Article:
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Author, film researcher and member of the Swedish Military History Commission.

Tuesday, October 23, 2018

Airborne T-24 Discovery In Arctic Sweden

It is not that often that one sees a WWII airborne ops vehicle IRL. Photo: Mika Kulju

It started with a tip about a WWII British armoured vehicle still parked in a forest in Arctic Sweden. Could the vehicle in question, a Universal Carrier, still be there? Nope, it had been sold earlier this year, the owner informed me. But, he asked, might I be interested in seeing a tracked WWII vehicle for airborne operations?

Well, that made me enthusiastic to take the trip towards the Finnish border, but I was still slightly skeptical. Was the tracked vehicle not just a regular M29 Weasel? I had seen such before, many times. But what the gentleman in the Arctic town had told me indicated it might be a rare prototype that had underwent airborne tests, a type I had never seen in real life. By a strange coincidence, Weasels are mentioned in my latest book, Swedes In Combat vs. Hitler, because one of the Swedes in the US Army that I interviewed for my book, Sivert/Ron Windh, was part of a special winter unit connected to the creation of the Weasel. The main creator was the British inventor Geoffrey Pyke and the reason he came up with it was to support his proposals to attack German forces and industrial installations in Norway. The main industry of Allied interest was the heavy water plant that was crucial for the development of the German nuclear plans. The first Allied plans for a large airborne raid against Norway (mainly the heavy water) became Project "Plough". For this, the T-15 Weasel tracked vehicle was made in 1942. The small dimensions of the T-15 were chosen to make it possible to fit in glider aircraft. It proved to be a fast and handy vehicle, giving the Allies a real edge in winter/mountain operations. However, there was also the perceived need for dropping the vehicle by parachute, from British Lancasters. So, the T-15 was improved and thus the T-24 was born.

Two of the four parachute container attachments. But what about "USB 118/528"?

Thanks to WWII researcher Erik Brun I learnt exactly what to look for on the "mystery machine". Up front an airborne T-24 does not look that different from an M29. In the front there are only some small holders/handles that tell you it is a T-24. But an airborne-modified T-24 also has four large attachments on the sides - to connect the vehicle body with the parachute container. So, no doubt about the type. But what does the original "skin" say? Below the green paint (probably from the Swedish Army/Vattenfall, i.e. the previous owners) the owner has found a white (snow camouflage) layer with the identification "USB 118/528". This does not seem to relate to the number inside the hull, see below.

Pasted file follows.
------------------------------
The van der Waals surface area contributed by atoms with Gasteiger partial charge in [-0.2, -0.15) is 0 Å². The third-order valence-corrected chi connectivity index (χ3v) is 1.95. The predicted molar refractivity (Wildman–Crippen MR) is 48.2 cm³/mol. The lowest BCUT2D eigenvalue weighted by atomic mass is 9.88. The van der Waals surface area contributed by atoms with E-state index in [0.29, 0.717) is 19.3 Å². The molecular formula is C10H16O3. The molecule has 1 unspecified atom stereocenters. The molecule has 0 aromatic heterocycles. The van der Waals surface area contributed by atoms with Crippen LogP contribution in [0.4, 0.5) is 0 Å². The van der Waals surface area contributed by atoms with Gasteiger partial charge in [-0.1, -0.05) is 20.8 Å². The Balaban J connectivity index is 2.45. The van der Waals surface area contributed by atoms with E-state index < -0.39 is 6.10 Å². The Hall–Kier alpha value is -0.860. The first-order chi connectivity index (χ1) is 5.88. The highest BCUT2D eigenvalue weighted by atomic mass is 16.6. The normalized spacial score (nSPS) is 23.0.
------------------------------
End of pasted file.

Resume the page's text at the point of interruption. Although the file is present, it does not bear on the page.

This is the largest number inside. The final three numbers are the identity?

I am no Weasel expert, but I reckon T-24s are pretty rare. Just how rare are they? I know only of two more in Sweden. Are there a hundred preserved, worldwide, or less? What is your take? Would you also happen to know something about this particular vehicle´s history, that might explain "USB"? Was it parachuted over Scotland during some test? The Norwegian operation was modified (parachuting Weasels was dropped, excuse the pun) and therefore the Weasel was not used for its original intention. However, it was used in Italy and Weasels went ashore on the beaches in Normandy, were used in the Battle of the Bulge etc. Both by the US Army and some British units. Was it, as some have claimed, the very first Allied vehicle to come ashore in Normandy on June 6, 1944? Or is that impossible to now prove? Please leave some feedback here if you know some answers to my above questions.

Finally, thank you Karl-Olov and Mika!

Thursday, October 11, 2018

"Never imagined I could end up in a war"

Dan Norrgård fought at Remagen Bridge, here depicted in a US Army painting.

In August 1939, the month that Hitler and Stalin agreed to divide Poland between them, Dan Norrgård joined the crew of the large passenger liner MS Kungsholm. Norrgård had recently left his small village of Skäggsta outside Timrå in north Sweden and to quote him about what he then still thought about his future: "I never imagined I could end up in a war".

But that is precisely what happened to Norrgård and many other Swedish sailors - literally several thousand of them became part of the many convoys that supplied the arms, ammo etc vital for the Allied war effort. What has been far less known, until now, is that many of them instead or also became soldiers, airmen etc in the US Armed Forces (I have focused on the US Army including the USAAF).

As a member of a machine gun platoon, Dan Norrgård was one of the first Allied soldiers to cross the river Rhine, after a bloody fight for Remagen Bridge (official name: Ludendorff Bridge). I portray Norrgård as well as his sailor colleagues Helge O. Persson and Sivert Windh in Svenskar i strid mot Hitler i.e. Swedes In Combat Against Hitler.

In mainstream accounts of Swedish WWII history the many thousand Swedes in Allied units - such as Dan Norrgård - have so far, for some reason, been largely ignored.